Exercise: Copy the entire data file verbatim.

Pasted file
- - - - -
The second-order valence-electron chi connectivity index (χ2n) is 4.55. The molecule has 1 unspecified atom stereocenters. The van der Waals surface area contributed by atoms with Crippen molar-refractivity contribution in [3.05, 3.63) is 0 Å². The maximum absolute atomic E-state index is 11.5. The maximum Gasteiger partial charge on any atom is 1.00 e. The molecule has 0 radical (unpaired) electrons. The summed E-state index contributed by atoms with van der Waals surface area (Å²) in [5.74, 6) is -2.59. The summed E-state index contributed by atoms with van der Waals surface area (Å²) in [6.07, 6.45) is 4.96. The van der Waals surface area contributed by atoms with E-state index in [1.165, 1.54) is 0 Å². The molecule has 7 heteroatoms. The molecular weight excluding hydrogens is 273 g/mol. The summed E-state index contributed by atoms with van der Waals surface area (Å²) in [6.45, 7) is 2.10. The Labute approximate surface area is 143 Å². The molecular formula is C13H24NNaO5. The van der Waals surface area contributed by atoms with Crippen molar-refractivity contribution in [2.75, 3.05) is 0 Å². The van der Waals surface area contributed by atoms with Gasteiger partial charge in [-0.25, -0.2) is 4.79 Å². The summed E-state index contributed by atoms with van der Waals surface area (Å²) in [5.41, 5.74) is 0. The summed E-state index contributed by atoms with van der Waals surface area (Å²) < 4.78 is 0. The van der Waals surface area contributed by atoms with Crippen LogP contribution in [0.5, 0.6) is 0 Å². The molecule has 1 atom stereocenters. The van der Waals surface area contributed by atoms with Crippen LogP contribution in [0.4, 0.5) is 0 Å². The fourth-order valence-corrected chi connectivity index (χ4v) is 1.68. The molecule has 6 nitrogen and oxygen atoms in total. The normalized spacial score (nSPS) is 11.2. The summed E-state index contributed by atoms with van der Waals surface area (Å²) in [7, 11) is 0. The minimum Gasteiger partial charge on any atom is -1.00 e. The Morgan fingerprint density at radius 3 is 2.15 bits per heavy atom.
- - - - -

The second-order valence-electron chi connectivity index (χ2n) is 4.55. The molecule has 1 unspecified atom stereocenters. The van der Waals surface area contributed by atoms with Crippen molar-refractivity contribution in [3.05, 3.63) is 0 Å². The maximum absolute atomic E-state index is 11.5. The maximum Gasteiger partial charge on any atom is 1.00 e. The molecule has 0 radical (unpaired) electrons. The summed E-state index contributed by atoms with van der Waals surface area (Å²) in [5.74, 6) is -2.59. The summed E-state index contributed by atoms with van der Waals surface area (Å²) in [6.07, 6.45) is 4.96. The van der Waals surface area contributed by atoms with E-state index in [1.165, 1.54) is 0 Å². The molecule has 7 heteroatoms. The molecular weight excluding hydrogens is 273 g/mol. The summed E-state index contributed by atoms with van der Waals surface area (Å²) in [6.45, 7) is 2.10. The Labute approximate surface area is 143 Å². The molecular formula is C13H24NNaO5. The van der Waals surface area contributed by atoms with Crippen molar-refractivity contribution in [2.75, 3.05) is 0 Å². The van der Waals surface area contributed by atoms with Gasteiger partial charge in [-0.25, -0.2) is 4.79 Å². The summed E-state index contributed by atoms with van der Waals surface area (Å²) in [5.41, 5.74) is 0. The summed E-state index contributed by atoms with van der Waals surface area (Å²) < 4.78 is 0. The van der Waals surface area contributed by atoms with Crippen LogP contribution in [0.5, 0.6) is 0 Å². The molecule has 1 atom stereocenters. The van der Waals surface area contributed by atoms with Crippen LogP contribution in [0.4, 0.5) is 0 Å². The fourth-order valence-corrected chi connectivity index (χ4v) is 1.68. The molecule has 6 nitrogen and oxygen atoms in total. The normalized spacial score (nSPS) is 11.2. The summed E-state index contributed by atoms with van der Waals surface area (Å²) in [7, 11) is 0. The minimum Gasteiger partial charge on any atom is -1.00 e. The Morgan fingerprint density at radius 3 is 2.15 bits per heavy atom.